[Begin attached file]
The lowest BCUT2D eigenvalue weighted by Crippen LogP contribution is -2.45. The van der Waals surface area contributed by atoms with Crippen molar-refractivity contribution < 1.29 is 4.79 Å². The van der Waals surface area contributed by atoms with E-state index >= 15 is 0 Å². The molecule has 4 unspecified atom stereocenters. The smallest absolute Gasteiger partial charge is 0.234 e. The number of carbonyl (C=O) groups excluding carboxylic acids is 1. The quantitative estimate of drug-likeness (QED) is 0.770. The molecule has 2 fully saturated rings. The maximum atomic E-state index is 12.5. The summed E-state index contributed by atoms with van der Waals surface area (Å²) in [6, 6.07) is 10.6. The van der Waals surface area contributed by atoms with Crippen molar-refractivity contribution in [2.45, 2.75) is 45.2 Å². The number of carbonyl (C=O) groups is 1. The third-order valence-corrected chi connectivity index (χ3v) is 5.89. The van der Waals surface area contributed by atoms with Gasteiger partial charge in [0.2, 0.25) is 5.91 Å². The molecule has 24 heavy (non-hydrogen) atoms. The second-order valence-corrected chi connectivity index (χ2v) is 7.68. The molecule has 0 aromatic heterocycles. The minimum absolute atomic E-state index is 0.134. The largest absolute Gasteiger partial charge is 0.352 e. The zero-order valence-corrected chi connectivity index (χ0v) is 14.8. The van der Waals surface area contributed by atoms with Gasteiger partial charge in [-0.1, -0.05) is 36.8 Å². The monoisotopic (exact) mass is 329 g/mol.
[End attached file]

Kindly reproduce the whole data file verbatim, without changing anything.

The lowest BCUT2D eigenvalue weighted by Crippen LogP contribution is -2.45. The van der Waals surface area contributed by atoms with Crippen molar-refractivity contribution < 1.29 is 4.79 Å². The van der Waals surface area contributed by atoms with E-state index >= 15 is 0 Å². The molecule has 4 unspecified atom stereocenters. The smallest absolute Gasteiger partial charge is 0.234 e. The number of carbonyl (C=O) groups excluding carboxylic acids is 1. The quantitative estimate of drug-likeness (QED) is 0.770. The molecule has 2 fully saturated rings. The maximum atomic E-state index is 12.5. The summed E-state index contributed by atoms with van der Waals surface area (Å²) in [6, 6.07) is 10.6. The van der Waals surface area contributed by atoms with Crippen molar-refractivity contribution in [2.45, 2.75) is 45.2 Å². The number of carbonyl (C=O) groups is 1. The third-order valence-corrected chi connectivity index (χ3v) is 5.89. The van der Waals surface area contributed by atoms with Gasteiger partial charge in [0.2, 0.25) is 5.91 Å². The molecule has 24 heavy (non-hydrogen) atoms. The second-order valence-corrected chi connectivity index (χ2v) is 7.68. The molecule has 0 aromatic heterocycles. The minimum absolute atomic E-state index is 0.134. The largest absolute Gasteiger partial charge is 0.352 e. The zero-order valence-corrected chi connectivity index (χ0v) is 14.8. The van der Waals surface area contributed by atoms with Gasteiger partial charge in [-0.1, -0.05) is 36.8 Å². The monoisotopic (exact) mass is 329 g/mol.